The Homomonument in the centre of Amsterdam commemorates all gay men and lesbians who have been subjected to persecution because of their homosexuality. Opened on September 5, 1987, it takes the form of three large pink triangles made of granite, set into the ground so as to form a larger triangle, on the bank of the Keizersgracht canal, near the historic Westerkerk church. It was designed to "inspire and support lesbians and gays in their struggle against denial, oppression and discrimination". It was the first monument in the world to commemorate gays and lesbians who were killed by the Nazis.
|Photo by Chris Park, 2003|
Heinz Heger's book The Men with the Pink Triangle (Die Männer mit dem rosa Winkel) was probably the first account by a gay survivor of how gay men were treated in the concentration camps. It is still available from Amazon and other booksellers.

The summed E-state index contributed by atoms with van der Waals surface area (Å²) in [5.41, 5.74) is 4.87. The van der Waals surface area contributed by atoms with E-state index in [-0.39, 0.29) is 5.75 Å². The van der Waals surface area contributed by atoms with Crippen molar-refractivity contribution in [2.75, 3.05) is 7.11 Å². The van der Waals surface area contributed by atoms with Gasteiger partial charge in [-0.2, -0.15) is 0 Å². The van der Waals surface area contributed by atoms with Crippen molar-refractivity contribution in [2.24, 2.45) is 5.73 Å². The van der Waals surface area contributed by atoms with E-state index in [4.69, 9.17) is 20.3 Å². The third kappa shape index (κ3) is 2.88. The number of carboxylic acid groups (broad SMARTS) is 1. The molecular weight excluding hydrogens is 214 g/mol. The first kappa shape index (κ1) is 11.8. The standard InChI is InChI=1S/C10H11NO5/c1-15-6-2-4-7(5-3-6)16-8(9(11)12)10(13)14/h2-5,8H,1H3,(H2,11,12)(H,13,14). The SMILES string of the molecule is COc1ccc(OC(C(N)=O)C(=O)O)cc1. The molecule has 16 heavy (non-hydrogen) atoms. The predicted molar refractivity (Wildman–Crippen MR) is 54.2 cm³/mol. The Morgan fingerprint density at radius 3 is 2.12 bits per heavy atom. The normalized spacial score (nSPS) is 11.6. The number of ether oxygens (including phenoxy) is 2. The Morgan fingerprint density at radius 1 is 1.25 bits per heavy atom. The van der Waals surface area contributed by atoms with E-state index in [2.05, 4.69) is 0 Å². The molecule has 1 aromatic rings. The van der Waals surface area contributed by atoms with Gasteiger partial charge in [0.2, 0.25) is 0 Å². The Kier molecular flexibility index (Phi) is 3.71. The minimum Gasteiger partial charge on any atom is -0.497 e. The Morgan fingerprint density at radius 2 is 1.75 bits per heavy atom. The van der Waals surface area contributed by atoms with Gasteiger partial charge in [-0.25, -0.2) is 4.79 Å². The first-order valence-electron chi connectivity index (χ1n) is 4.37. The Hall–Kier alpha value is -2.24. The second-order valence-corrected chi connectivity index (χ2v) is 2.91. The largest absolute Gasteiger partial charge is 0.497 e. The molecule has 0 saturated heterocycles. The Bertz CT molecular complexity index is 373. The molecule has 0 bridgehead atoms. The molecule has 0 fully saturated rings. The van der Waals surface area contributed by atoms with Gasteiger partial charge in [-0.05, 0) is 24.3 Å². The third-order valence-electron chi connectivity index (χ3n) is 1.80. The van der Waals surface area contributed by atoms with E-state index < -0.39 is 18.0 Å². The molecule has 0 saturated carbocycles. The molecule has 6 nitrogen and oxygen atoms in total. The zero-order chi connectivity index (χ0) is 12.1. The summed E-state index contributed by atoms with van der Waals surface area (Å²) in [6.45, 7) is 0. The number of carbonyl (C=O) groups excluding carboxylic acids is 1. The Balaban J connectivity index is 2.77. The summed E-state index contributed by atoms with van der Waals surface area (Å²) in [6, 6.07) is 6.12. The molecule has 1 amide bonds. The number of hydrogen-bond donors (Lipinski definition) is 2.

After liberation, Heger (real name Josef Kohout) - like other homosexual prisoners - was still regarded as a criminal, since homosexuality remained illegal after the demise of the Nazi regime. He was not eligible for compensation and, despite attempts on his part, he received none from the West German government. Many of the gay men who survived the concentration camps were returned to prison with the collusion of the Allies (including the British), and the time they had spent interred in the camps was not deducted from their sentences.